American families are working harder for less pay, while the cost of rent continues to rise, and young people are often forced to move back home with their parents because economic opportunity has yet to become a reality for them, and with all of their college debt, economic independence is unsustainable. So yes, there is real pain and disappointment felt in communities across the country, and this election is about ensuring that the next president is someone who not only feels the pain of hard working Americans from all walks of life, but is motivated to wake up every day, in the face of adversity, to work for them and break down barriers.
The political landscape across the country is in many ways more polarizing than ever, yet there is a populist furor that has taken hold with voters on the left and the right. Even one of the Koch brothers agrees that income inequality is a serious issue that plagues hardworking Americans. With these sentiments being front and center of the pain felt by American voters, it's not surprising that Senator Bernie Sanders' message is resonating.
As I think about from where we have come and all that we have accomplished, and yet all the work that lies ahead, this is election is much more than seizing the moment to talk about economic inequality, but it's about building on the change we fought for in the last two presidential elections. Racial and economic inequality are not some new phenomena, it's what we've been fighting our entire lives to over come, and this election is about whether we can overcome the barriers that lie ahead.
Millions of Americans in 2008 and 2012, voted for change, and while President Obama has done all he can, in the face of fierce opposition, to improve the lives of middle class Americans, this election is an even more pivotal one. It is about setting the course for our future - fighting for a stronger, more vibrant economy, breaking down barriers of racial and gender inequality, and maintaining the strong American values of equality and democracy around the world.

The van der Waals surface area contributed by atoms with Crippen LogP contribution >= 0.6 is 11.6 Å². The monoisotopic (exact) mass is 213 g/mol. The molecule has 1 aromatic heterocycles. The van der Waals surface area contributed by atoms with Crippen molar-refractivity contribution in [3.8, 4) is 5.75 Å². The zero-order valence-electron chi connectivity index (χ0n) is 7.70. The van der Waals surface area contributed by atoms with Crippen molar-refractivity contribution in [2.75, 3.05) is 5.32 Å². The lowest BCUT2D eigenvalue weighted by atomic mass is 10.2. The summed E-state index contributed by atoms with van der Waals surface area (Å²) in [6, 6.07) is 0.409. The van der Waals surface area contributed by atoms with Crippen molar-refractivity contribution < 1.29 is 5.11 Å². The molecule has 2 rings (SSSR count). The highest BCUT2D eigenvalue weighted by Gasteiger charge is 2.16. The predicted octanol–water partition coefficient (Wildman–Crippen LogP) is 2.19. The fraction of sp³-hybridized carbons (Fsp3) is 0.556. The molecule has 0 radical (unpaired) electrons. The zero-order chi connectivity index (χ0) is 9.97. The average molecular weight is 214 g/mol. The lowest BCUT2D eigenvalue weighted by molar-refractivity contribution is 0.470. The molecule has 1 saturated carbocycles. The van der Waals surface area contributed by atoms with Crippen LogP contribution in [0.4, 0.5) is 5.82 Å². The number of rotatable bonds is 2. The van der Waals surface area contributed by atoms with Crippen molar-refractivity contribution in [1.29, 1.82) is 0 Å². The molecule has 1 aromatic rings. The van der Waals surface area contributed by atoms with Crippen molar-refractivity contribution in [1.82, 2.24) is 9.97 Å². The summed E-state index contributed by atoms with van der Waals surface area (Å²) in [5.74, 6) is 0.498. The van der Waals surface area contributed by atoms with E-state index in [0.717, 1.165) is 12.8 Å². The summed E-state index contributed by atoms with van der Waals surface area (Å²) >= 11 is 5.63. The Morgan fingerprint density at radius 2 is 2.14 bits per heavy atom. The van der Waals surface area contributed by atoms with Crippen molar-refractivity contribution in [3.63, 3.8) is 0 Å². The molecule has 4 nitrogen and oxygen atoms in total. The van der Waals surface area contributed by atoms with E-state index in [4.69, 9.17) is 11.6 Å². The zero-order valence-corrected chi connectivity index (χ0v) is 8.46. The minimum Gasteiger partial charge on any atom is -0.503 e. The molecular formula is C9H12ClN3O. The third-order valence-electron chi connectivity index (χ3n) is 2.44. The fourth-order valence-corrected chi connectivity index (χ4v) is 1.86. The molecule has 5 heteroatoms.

As a grandmother with two of my own grandchildren working to impact the political process by registering voters and working to ensure that the issues they care most about are front center, makes this election even more important for me. So, I understand, that young people, in particular, may be disaffected and jaded by the promises of party politics and the political leaders over the past eight years who have chosen partisan bickering and rancor over standing up to the status quo for the future good of our country. But, now more than ever, we need young people engaged in our political process.
Senator Sanders has correctly defined many of the problems facing our country. And so it's no doubt that the young people supporting his campaign see the "system" as rigged against them. I appreciate and feel their struggle, it's what inspired me to work to create change in our political process over the years, to give a voice to those who have been left out and left behind. The reality is while defining the problem is important, it's even more critical to also have a viable approach to solving these problems within our current political structure.
Now, more than ever, we need a leader who will stand on President Obama's legacy, while pushing harder for hope and prosperity in communities that continue to be systemically left behind. The candidate that I believe can and will build and expand on President Obama's legacy is former Secretary of State, Hillary Clinton. Secretary Clinton has been a progressive for social justice her entire adult life - identifying inequality and breaking down barriers. She could have easily sat this election out, but it's just too important for future generations to give up on the accomplishments we've made - too much is as stake to turn back now. Hillary Clinton's commitment to tearing down barriers of racial and economic inequality is why I support her for President, but her candidacy is a barrier breaker that we cannot let pass us by, that, too, is important.